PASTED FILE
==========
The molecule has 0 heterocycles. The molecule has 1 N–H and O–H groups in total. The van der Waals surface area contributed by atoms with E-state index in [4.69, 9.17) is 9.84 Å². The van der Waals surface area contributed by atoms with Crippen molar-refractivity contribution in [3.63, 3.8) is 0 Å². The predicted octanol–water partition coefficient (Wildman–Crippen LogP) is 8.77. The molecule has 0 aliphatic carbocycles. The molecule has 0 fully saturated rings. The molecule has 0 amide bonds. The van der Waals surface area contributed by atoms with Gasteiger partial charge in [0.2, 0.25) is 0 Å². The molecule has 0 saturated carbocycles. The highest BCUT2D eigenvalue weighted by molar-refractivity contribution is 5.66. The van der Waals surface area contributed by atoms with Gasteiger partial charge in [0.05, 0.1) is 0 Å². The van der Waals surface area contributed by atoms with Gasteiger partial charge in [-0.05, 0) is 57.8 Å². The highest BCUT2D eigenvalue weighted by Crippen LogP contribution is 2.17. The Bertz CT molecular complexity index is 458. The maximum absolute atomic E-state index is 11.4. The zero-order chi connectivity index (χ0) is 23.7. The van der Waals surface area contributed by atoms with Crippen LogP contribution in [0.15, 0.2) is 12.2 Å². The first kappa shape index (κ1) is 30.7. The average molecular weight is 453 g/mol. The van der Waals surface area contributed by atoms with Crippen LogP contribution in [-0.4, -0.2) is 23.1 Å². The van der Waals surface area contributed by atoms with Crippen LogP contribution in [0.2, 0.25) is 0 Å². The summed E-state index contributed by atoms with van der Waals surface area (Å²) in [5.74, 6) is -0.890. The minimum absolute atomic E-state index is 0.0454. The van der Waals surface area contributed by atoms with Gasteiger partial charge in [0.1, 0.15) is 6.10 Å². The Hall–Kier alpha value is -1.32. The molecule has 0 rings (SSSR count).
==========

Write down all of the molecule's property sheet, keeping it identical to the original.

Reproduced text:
The molecule has 0 heterocycles. The molecule has 1 N–H and O–H groups in total. The van der Waals surface area contributed by atoms with E-state index in [4.69, 9.17) is 9.84 Å². The van der Waals surface area contributed by atoms with Crippen molar-refractivity contribution in [3.63, 3.8) is 0 Å². The predicted octanol–water partition coefficient (Wildman–Crippen LogP) is 8.77. The molecule has 0 aliphatic carbocycles. The molecule has 0 fully saturated rings. The molecule has 0 amide bonds. The van der Waals surface area contributed by atoms with Gasteiger partial charge in [0.2, 0.25) is 0 Å². The molecule has 0 saturated carbocycles. The highest BCUT2D eigenvalue weighted by molar-refractivity contribution is 5.66. The van der Waals surface area contributed by atoms with Gasteiger partial charge in [0.05, 0.1) is 0 Å². The van der Waals surface area contributed by atoms with Gasteiger partial charge in [-0.05, 0) is 57.8 Å². The highest BCUT2D eigenvalue weighted by Crippen LogP contribution is 2.17. The Bertz CT molecular complexity index is 458. The maximum absolute atomic E-state index is 11.4. The zero-order chi connectivity index (χ0) is 23.7. The van der Waals surface area contributed by atoms with Crippen LogP contribution in [0.15, 0.2) is 12.2 Å². The first kappa shape index (κ1) is 30.7. The average molecular weight is 453 g/mol. The van der Waals surface area contributed by atoms with Crippen LogP contribution in [-0.4, -0.2) is 23.1 Å². The van der Waals surface area contributed by atoms with Crippen LogP contribution in [0.2, 0.25) is 0 Å². The summed E-state index contributed by atoms with van der Waals surface area (Å²) in [5.74, 6) is -0.890. The minimum absolute atomic E-state index is 0.0454. The van der Waals surface area contributed by atoms with Gasteiger partial charge in [0.1, 0.15) is 6.10 Å². The Hall–Kier alpha value is -1.32. The molecule has 0 rings (SSSR count).